I am often asked about the definition of shared custody. The term “shared custody” appears in the child support section of the Code of Virginia, not the custody and visitation section. It refers to circumstances where one party has custody or visitation for more than 90 days of the year. If that party has custody or visitation for more than 90 days per year, then child support is calculated using the shared custody guidelines, taking into account the number of days each party has custody or visitation with the child. However, if the sole custody guideline amount (calculated when a party has less than 90 days per year) is less than the shared custody calculation, then the lesser amount of support shall be paid.
The next question I am asked is what is considered a “day” for purposes of calculating child support under the shared custody guidelines.
Virginia Code Section 20- 108.2 defines a day as “a period of 24 hours; however, where the parent who has the fewer number of overnight periods during the year has an overnight period with a child, but has physical custody of the shared child for less than 24 hours during such overnight period, there is a presumption that each parent shall be allocated one-half of a day of custody for that period.” The easy way to determine a day is that a full day is a 24 hour period and an overnight is a half day. So, if a party were to have a child from Friday after school until Monday morning, that party would have 2 ½ days for purposes of calculating child support. Under the statute, “the year may begin on such date as is determined in the discretion of the court, and the day may begin at such time as is determined in the discretion of the court.” Most parties try to calculate the days using the calendar year.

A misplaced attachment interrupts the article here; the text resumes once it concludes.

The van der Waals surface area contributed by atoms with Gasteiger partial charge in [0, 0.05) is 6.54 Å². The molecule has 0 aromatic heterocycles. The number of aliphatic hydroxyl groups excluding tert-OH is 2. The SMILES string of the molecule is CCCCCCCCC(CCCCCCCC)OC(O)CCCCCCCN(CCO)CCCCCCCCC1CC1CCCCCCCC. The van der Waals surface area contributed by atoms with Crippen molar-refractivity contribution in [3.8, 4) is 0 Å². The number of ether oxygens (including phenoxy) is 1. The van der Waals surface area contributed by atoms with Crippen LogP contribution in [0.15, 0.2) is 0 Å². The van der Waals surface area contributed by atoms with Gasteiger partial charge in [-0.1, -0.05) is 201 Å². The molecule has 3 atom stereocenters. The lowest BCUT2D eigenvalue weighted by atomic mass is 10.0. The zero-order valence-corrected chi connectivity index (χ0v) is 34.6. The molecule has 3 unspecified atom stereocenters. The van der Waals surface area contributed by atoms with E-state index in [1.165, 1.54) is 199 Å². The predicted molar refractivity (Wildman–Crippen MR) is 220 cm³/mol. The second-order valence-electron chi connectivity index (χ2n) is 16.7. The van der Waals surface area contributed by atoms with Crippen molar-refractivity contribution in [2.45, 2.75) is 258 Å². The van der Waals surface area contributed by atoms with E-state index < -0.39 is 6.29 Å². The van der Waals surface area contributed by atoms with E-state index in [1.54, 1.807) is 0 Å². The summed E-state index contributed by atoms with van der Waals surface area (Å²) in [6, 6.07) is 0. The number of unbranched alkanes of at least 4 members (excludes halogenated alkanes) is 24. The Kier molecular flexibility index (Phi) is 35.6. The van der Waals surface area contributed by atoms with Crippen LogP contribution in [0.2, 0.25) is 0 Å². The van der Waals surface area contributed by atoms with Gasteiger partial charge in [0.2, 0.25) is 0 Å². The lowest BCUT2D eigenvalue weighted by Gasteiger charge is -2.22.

While the purpose in the statute was one to compensate a party who had more than the minimum amount of time with his or her child, the unfortunate result has had some parents calculating days for the purpose of obtaining or blocking a shared custody child support calculation. The use of the shared custody calculation should not be applied in a way that is not in the best interest of the child.
**Legal notes are not legal advice. Because legal problems are factually intensive, the reader must always consult their counsel before acting on any legal matter.